Training and competition, increases a horse’s requirement for antioxidants, which combat free radical damage to muscles.
Antioxidants are added to many horse feeds and supplements as they are widely perceived to benefit competing and exercising horses. How do antioxidants supplements work in the horse’s body and how does their function benefit horses in training?
What are Antioixdants?
The term “Antioxidants” refers to a group of chemicals that stop oxidation. They are “anti” “oxidation”. Oxidation occurs when a charged molecule (electron) is taken from one atom by another. The atom which lost its electron is now charged. Charging an atom, is like goading a bull, they are going to react! Charged atoms roam around trying to retrieve their lost electron, by stealing an electron from other atoms. This is the process of “Reactive Oxygen Species” (ROS) generation. Where one charged atom interacting with other atoms, sets off a self-perpetuating chain reaction of more and more charged atoms – also termed “reactive oxygen species”.
Reactive oxygen species include the well-known damaging molecules “free radicals” and also fat derived peroxides. These ROS are destined to attempt to interact with and steal electrons from any molecule they come into contact with. Often they interact with and damage:
Cell walls (lipids)
Proteins (such as muscle fibres)
Types of Antioxidants for Exercising Horses
When exercising, as the horse’s respiratory rate increases, so does their oxygen consumption and cellular metabolism. This leads to a rise in ROS production throughout the body, and in the muscles in particular.
Muscles naturally contain a variety of antioxidant mechanisms that reduce the impact of oxidative damage, during times of increased ROS production. The array of antioxidant mechanisms employed by the muscles includes;
Muscle cell produced antioxidants
Superoxide dismutase (SOD) – copper, manganese or zinc dependant
Glutathione peroxidase (GPX) – selenium dependant
Dietary derived antioxidants
It is clear from the list above, that particular nutrients are required for optimum functioning of the muscles antioxidant mechanisms for exercising horses.
Copper, Manganese & Zinc
Horses have an absolute requirement for these trace elements, and they have many functions in the body among which is the proper functioning of Superoxide dismutase. This enzyme is present within the muscle cells and acts to defuse the superoxide free radical.
Exercise training for horses increases the muscle’s content of superoxide dismutase, meaning as training progresses the horse is better able to defuse free radicals. Typically the requirement for copper, manganese and zinc in exercising horses is met by their increased dietary intake.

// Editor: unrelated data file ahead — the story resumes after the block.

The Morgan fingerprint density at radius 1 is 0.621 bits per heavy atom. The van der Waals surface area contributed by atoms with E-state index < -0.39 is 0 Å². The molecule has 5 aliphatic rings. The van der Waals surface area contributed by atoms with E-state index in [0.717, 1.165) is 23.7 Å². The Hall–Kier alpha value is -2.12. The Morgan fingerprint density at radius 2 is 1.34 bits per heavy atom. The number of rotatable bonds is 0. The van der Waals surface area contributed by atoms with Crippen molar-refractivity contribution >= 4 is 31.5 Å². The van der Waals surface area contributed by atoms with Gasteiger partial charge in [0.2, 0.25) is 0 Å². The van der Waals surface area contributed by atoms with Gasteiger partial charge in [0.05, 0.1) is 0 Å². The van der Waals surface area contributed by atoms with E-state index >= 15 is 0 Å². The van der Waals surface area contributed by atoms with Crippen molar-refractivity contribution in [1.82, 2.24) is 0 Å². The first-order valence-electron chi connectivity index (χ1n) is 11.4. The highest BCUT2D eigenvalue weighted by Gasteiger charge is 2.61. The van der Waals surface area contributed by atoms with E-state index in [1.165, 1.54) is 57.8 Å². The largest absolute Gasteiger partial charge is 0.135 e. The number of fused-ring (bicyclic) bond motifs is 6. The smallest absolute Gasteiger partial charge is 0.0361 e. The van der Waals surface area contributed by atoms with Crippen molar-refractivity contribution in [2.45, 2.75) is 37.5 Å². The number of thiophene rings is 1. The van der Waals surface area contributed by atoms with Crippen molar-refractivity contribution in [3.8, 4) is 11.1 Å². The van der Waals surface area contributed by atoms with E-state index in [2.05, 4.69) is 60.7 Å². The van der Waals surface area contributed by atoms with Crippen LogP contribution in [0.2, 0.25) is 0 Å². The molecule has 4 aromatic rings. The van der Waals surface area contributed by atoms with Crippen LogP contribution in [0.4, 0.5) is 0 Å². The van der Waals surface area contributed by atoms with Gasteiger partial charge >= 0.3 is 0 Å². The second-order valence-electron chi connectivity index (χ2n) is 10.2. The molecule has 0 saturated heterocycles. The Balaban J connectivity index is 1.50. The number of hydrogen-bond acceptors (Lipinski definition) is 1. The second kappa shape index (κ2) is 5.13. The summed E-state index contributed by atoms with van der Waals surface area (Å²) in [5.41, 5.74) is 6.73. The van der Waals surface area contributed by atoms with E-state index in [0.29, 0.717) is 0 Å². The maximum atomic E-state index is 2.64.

Glutathione peroxidase is considered the main antioxidant of horses. It neutralises highly reactive peroxide radicals. The proper functioning of this enzyme is completely dependant on selenium availability. Most of a horse’s dietary intake of selenium is used in the functioning of glutathione peroxidase. Exercise training increases glutathione peroxidase concentration in the muscles, resulting in more efficient neutralisation of peroxide free radicals. Selenium is often supplemented to horses in training or competition to ensure adequate supply.
Vitamin E is one of the most widely distributed natural antioxidants. Its main function is to stop free radical damage to cell walls.
It is well recognised that exercising horses have a greater intake requirement for Vitamin E than horses at rest. The recommended intake of vitamin E is approximately 2500mg Vitamin E for an adult race horse daily. Studies have shown improved racing performance in horses supplemented with Vitamin E. Furthermore studies have also shown supplementation with both vitamin E and selenium improves immune system in horses.
Vitamin C has two functions as an antioxidant for horses. Vitamin C scavenges and eliminates harmful free radicals itself. Vitamin C also recycles Vitamin E, allowing it to continue to function as a free radical inhibitor.
Vitamin C is often included in horse supplements for its antioxidant role and also for the benefits it imparts to respiratory immunity. Exercise in horses increases the production of reactive oxygen species, which damage muscle cells and DNA.
Antioxidants, whether created by the body or supplied by the diet are a crucial defence in limiting the damage of reactive oxygen species. Increased training and competition, increases the need for antioxidant provision in the body. Dietary supplementation with Selenium, Vitamin E and Vitamin C can help meet this need.